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In the two weeks between late September and early October, WR Lazard’s chief executive, Marianne Spraggins, abruptly left the black-owned investment bank. Days later, that was followed by confirmed reports that the firm’s two largest clients in money management had pulled their funds from the firm. Just two days after Spraggins’ departure, the New York City comptroller’s office pulled out $500 million of bonds that Lazard manages for the city’s pension fund. Lazard’s second-largest client, the Los Angeles County Employees Retirement System, followed suit by removing its $178 million from Lazard management.
Analysts say this sizable loss of business means likely death for the company since Lazard’s asset management division was the only real money-earning business left at the struggling firm. Nevertheless, Betty Lazard, co-chairwoman and widow of the firm’s founder, Wardell R. Lazard, is now on a valiant mission to preserve her husband’s legacy.
Once the mightiest of all the black-owned investment banks, WR Lazard has been slowly crippled over the past three years by a declining bond market, a series of financial and legal problems, staff defections and regulatory violations. The firm’s greatest blow occurred in May of 1994 when Wardell Lazard, the firm’s preeminent dealmaker and CEO, was found dead of an accidental drug overdose in a Pittsburgh hotel room.
Betty Lazard convinced Spraggins, the flamboyant former managing director at Smith Barney, to assume the helm of WR Lazard. Regarded as the firm’s savior in 1996, Spraggins found deliverance didn’t come easy.
Faced with shrinking capital and dwindling assets under management, Spraggins, 51, began an intense search for equity from banks such as Chase Bancorp and Fleet Financial, as well as brokerage firms like Salomon Brothers and Bear Stearns. When that didn’t pan out, according to inside sources, Spraggins approached several potential buyers, including M.R. Beal, Sloan Capital and Fletcher Asset Management. But before a deal could be hammered out, sources say Spraggins was asked to resign.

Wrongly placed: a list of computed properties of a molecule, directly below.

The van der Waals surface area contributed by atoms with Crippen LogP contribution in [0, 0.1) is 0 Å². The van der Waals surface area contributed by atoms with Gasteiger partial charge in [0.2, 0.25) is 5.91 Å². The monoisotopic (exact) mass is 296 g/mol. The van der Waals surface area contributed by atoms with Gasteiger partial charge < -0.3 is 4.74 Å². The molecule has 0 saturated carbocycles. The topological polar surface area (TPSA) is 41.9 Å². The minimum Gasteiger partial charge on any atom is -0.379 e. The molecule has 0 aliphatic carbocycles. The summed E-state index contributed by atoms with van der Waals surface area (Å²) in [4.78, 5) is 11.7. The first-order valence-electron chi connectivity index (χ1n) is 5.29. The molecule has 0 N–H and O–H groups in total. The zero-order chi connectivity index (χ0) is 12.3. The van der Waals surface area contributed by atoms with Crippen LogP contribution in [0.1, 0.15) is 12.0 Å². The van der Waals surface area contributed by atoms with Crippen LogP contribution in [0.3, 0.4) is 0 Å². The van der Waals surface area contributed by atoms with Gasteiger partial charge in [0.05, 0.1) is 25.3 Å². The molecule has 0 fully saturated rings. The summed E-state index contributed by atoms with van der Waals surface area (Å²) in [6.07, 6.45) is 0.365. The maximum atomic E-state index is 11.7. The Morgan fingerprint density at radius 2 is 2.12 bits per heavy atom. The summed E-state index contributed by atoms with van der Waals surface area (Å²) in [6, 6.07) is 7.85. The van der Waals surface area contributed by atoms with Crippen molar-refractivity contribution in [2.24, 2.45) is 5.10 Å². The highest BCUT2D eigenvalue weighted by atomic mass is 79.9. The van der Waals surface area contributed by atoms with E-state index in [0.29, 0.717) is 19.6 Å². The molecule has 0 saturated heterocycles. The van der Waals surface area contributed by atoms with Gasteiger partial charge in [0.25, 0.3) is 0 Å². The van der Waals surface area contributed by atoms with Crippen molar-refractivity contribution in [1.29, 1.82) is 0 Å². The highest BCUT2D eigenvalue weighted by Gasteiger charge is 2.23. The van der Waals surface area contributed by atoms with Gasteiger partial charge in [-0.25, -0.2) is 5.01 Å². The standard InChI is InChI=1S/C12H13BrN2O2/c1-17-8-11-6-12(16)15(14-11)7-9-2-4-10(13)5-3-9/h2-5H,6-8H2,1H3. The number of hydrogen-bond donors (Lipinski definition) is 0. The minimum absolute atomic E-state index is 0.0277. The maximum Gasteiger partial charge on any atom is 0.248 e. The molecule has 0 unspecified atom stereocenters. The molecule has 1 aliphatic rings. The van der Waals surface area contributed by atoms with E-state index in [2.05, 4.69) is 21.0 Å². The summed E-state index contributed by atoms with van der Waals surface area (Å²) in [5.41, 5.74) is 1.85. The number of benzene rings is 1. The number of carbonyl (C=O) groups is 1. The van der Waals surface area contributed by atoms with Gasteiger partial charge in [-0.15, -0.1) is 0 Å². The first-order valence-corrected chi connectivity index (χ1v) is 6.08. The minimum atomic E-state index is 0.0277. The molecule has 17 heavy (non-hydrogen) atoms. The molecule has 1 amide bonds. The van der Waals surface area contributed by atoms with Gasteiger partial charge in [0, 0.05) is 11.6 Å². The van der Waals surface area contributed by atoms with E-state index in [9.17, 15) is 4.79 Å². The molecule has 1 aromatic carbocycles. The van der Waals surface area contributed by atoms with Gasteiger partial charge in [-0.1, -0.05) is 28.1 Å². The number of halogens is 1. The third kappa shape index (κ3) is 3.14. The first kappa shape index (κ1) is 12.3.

“We made two offers that were both rejected,” says Maceo Sloan, president of Sloan Financial Group.
In a released statement, Spraggins said “The unwillingness of the board of directors to accept a reasonable restructuring plan prevented a successful recapitalization of the firm.” Betty Lazard and Jerome Shuman, a Howard University law professor, as well as Spraggins, made up the board.
Lazard is betting on a new financial savior, 36-year-old Jonathan Carroll, president and CEO of Houston-based Carroll & Co. Carroll has been an investment advisor and behind-the-scenes deal-maker for almost a decade, buying troubled companies, turning them around and selling them for a profit. Now he’s set his sights and cash on resuscitating the firm.
“My goal is to fix this situation, one way or another,” says Carroll, whose most publicized turnaround story is his 1994 purchase of money-losing Long Island-based Direct Gas Supply, a natural gas and marketing company. Four years later, the company was raking in $300 million in sales and was later acquired by Enserch Corp.
But, industry watchers say, considering the loss of business, negative net worth and multiple million-dollar lawsuits from former employees,